So it’s been some months since I updated this blog and came back from California, where I learnt a huge amount about what makes marine reserves work (or not). Since coming back, the issue of highly protected marine reserves has been getting more attention in the UK, with the Government promising to take “an active approach” to having more reserves in English waters. It feels like there could be a political space opening up for more such reserves in the UK, which hopefully will be taken.
And with that in mind, it’s back on the road to complete my WCMT journey, this time in Western Australia!
I’ve been to WA on two occasions and absolutely love it here. Stunning coastline, warm weather, friendly people, great coffee and beer, amazing marine biodiversity. What’s not to love! When the idea of my WCMT fellowship was just a seed in my brain, I instantly thought of WA to explore how they have incorporated marine reserves, or “sanctuary zones”, into their network of marine protected areas. These zones sit within the wider boundaries of WA’s marine parks, and are “look, don’t touch” areas: low impact public activities such as walking, diving, surfing and kayaking are welcome, but activities such as fishing, dredging and dumping are not.
WA’s waters extend 3 nautical miles from the coast, beyond which is the responsibility of the Australian Government, which also has a network of MPAs including marine reserves. Collectively, around 36 percent of Australian waters are in some form of MPA. The federal version of marine reserves is broadly known as “national park zones” and have similar rules and regulations to WA’s sanctuary zones”.
WA’s marine parks, including its sanctuary zones, are established and managed under the 1984 Conservation and Land Management Act . Crucially, this legislation explicity requires and defines the idea and rules of sanctuary zones in legislation, noting in particular that drilling, commercial fishing, recreational fishing and aquaculture all cannot take place in a sanctuary area. Interestingly, the concept of “special protection zones” is also established, which provides for slightly more tailored protection (so for example, you could protect a seabed habitat while allowing fishing that doesn’t touch the bottom). Not every marine park has a sanctuary zone, however.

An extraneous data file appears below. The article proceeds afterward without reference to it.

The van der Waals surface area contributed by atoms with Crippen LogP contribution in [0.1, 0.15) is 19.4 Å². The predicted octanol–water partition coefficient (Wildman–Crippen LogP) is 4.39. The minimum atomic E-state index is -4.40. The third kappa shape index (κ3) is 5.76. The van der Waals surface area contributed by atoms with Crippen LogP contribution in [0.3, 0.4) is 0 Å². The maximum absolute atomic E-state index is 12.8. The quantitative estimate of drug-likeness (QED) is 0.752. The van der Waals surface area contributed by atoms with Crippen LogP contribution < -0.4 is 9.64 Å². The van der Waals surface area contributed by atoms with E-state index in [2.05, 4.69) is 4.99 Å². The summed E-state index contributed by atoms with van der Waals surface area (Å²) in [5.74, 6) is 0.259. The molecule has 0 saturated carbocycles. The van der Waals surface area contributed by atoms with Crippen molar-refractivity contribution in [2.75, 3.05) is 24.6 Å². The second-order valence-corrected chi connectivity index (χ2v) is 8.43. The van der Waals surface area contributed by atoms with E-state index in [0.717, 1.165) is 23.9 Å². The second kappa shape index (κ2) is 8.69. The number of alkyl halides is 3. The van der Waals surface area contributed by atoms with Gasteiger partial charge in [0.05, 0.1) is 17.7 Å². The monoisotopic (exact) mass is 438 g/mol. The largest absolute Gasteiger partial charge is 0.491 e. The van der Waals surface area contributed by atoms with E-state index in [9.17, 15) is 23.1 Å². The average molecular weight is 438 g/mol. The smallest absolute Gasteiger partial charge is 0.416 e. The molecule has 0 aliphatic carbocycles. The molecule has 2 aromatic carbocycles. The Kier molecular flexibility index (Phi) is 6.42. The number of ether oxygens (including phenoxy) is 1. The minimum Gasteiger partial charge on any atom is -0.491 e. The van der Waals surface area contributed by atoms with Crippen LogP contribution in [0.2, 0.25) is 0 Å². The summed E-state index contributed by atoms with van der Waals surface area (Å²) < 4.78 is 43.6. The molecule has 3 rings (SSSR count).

As of June 2018, according to the Annual Report of the Conservation and Parks Commission, to which the marine parks are responsible, around 4.4 million hectares of WA waters, or 44,000 square kilometres, are within marine parks. That’s around 35-40% of WA’s coastal waters. Around 4% of waters are in sanctuary zones.
On this trip, I’ll be visiting four of these marine parks with sanctuary zones to get a sense of how they operate, how they are managed and monitored, and how they are performing. Week one will be based in Perth, visiting the Shoalwater Islands and Marmion marine parks to understand how urban pressures apply to highly protected marine reserves, while in week two, I’ll be driving north, stopping at Shark Bay Marine Park and Hamelin Pool Marine Nature Reserve (home of the famour stromatolites"), before ending at the world-famous Ningaloo Marine Park. Exciting!!
Watch this space for more news as I go.